When I was diagnosed with lupus, I put on my battle gear and went to war. I changed the food I ate, how I cared for myself, the country I lived in, my career, and even my attitude. I learned to mind my business. As a former fashion blogger, real estate professional, and fitness competitor, appearances mattered to me and that led to me passing judgments on others. Sometimes I look at my life now and wonder if lupus is serving me up all of my judgy karma.
I remember speaking about skinny women I’d see out in restaurants eating salads. I’d joke and say, “That broad needs a cheeseburger.” Now, I’m the broad who needs a cheeseburger, except they are not good for my body. I made comments that were none of my business. I thought people could exercise their way to health, that everything could be solved with a run, some weight lifting, and some chicken (gotta get that protein). Now I realize that I was telling stories that were not mine to tell.
I’m a solutions-driven person and as I battle with food, finances, career, spirituality, and mental crap, I find myself in a major funk. Lately, I have experienced reductions in pain and brain fog. However, the guilt I have about feeling better has led me to sabotage my dietary plans. I ate foods I knew were potential pain triggers. I asked myself why — days before I’d shared with a friend that I was feeling better and had more clarity, but that I feel guilty for this improvement when I see others in pain. So, I had to “fix” that.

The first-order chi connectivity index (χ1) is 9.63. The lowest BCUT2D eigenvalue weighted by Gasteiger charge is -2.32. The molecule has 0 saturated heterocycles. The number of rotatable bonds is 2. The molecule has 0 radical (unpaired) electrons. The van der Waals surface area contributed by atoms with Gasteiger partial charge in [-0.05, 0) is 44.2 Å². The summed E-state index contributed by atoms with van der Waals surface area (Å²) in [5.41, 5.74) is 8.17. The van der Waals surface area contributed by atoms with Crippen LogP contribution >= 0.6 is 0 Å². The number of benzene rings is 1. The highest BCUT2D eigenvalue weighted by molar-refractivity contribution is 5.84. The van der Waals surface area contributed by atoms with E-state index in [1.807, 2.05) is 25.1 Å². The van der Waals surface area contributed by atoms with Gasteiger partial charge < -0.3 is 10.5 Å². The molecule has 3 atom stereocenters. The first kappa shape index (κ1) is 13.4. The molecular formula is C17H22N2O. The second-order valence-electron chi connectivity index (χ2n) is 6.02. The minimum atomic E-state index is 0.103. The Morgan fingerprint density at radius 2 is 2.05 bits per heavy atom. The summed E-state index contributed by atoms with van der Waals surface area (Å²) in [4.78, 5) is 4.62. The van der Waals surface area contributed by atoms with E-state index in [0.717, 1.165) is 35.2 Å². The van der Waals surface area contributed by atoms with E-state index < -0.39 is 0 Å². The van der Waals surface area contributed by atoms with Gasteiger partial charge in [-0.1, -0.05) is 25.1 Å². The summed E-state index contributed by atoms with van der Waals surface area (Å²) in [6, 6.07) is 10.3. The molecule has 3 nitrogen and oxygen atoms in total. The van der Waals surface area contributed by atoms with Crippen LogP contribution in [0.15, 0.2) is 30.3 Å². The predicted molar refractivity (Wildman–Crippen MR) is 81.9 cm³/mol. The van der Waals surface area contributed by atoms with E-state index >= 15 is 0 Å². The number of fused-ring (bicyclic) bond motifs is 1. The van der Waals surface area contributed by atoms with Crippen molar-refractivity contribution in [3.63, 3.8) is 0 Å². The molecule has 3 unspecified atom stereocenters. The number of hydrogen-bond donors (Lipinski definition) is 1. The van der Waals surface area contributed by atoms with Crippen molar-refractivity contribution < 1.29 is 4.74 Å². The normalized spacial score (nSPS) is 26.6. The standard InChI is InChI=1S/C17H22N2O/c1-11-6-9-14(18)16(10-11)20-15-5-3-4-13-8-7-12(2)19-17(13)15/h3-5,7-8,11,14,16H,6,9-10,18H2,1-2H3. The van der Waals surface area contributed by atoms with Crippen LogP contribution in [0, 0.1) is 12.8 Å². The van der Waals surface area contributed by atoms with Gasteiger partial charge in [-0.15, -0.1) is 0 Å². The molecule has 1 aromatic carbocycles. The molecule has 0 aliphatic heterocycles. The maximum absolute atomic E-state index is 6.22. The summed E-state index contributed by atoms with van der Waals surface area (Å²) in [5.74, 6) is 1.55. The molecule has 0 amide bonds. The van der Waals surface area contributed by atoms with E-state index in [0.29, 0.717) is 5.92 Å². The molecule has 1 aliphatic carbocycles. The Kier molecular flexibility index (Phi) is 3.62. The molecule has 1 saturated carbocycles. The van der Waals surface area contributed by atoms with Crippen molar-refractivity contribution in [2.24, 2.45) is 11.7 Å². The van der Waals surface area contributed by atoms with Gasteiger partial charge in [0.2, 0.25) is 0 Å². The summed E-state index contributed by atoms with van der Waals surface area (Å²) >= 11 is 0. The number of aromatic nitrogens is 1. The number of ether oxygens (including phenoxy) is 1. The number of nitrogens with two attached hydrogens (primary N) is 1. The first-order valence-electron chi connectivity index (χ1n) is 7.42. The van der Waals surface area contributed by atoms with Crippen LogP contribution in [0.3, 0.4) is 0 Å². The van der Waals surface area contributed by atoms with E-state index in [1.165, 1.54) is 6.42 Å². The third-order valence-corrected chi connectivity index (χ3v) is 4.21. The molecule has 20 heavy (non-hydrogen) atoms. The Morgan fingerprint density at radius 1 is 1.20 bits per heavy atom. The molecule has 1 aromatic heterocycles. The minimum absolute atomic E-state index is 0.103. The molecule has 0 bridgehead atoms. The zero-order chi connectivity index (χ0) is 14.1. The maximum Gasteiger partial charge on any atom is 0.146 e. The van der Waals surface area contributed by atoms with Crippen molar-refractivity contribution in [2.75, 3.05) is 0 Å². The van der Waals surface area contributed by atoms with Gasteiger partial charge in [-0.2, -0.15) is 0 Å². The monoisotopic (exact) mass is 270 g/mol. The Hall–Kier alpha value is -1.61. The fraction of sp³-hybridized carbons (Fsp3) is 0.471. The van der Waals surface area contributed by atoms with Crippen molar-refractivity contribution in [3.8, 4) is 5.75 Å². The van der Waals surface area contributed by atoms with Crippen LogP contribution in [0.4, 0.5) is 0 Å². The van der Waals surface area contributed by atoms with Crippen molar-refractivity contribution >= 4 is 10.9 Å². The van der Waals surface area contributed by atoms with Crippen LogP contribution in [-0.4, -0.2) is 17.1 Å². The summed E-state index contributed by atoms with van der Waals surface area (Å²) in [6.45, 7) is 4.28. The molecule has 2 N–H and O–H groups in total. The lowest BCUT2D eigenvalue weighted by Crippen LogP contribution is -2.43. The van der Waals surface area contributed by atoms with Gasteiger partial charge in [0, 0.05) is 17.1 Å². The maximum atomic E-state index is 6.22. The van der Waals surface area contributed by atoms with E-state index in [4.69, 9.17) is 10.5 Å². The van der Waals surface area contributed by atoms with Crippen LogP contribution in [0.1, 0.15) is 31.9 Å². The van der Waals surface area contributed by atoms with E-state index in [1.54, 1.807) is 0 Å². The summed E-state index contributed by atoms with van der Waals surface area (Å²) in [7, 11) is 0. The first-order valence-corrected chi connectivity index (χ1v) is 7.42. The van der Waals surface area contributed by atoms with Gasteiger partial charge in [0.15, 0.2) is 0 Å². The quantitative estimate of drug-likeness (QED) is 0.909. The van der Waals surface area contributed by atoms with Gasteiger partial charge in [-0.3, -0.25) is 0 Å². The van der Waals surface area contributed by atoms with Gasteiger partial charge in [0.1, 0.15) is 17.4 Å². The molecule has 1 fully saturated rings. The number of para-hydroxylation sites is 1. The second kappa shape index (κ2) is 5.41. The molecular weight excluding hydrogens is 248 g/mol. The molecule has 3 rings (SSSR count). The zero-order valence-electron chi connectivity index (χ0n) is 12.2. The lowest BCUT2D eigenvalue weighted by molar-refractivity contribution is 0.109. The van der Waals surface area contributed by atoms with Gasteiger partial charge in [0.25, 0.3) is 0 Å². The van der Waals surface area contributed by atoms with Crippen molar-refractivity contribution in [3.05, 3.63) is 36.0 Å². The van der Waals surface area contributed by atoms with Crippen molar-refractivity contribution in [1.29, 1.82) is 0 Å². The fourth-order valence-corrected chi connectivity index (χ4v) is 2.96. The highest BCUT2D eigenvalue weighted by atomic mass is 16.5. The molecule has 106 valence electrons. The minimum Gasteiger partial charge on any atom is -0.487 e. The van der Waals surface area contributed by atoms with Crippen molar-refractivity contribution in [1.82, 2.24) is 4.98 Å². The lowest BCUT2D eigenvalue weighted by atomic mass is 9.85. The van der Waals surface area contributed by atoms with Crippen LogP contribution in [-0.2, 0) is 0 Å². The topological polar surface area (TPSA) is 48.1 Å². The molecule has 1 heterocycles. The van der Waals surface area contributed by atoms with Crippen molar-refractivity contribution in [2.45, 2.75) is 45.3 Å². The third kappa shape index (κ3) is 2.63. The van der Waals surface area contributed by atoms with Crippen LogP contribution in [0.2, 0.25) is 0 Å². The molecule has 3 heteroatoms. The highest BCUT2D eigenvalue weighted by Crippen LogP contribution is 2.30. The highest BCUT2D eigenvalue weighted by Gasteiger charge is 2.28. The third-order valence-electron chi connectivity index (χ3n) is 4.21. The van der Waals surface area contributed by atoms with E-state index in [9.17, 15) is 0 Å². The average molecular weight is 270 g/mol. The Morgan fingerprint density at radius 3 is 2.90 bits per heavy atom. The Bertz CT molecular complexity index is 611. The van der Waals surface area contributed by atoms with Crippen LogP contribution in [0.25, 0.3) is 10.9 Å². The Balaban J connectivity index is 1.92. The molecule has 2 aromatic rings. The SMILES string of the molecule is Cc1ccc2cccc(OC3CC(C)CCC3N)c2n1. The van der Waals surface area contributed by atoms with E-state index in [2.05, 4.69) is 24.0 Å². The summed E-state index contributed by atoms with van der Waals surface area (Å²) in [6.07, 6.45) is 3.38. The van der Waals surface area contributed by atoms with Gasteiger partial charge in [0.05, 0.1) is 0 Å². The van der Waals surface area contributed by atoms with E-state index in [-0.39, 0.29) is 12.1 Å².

I may have finally found a solution for my brain fog and pain, but I’m struggling with new symptoms such as muscle weakness that sometimes causes me to topple over without warning. I feel like an old woman as I struggle to complete basic tasks: Even opening a bottle of water is a challenge. I would prefer it if I didn’t have to take so many medications, but the pain would be too much. I have done the cold turkey thing before (don’t do this — it’s foolish) and, of course, I suffered before my diagnosis. Lupus pain is not for the faint of heart, that’s for sure.
I leave my home less and less. Some days the sadness is so overwhelming that I don’t want to sleep because when I do, I am jolted awake by anxiety or disturbed by dreams about the issues I’m not ready to face. I am taking on more work and filling my days with a rigorous schedule (may as well take advantage of my increased clarity). I do my best to think happy thoughts, but I have many sad moments.
I socialize less because I’m reluctant to try to explain to strangers what is happening to me should my body decide to rebel while I am away from home. If I stay home at least I am in my comfort zone. I will continue to figure out solutions — but I am tired. Yes, I’m still smiling because I’m a special slice of crazy — lol.
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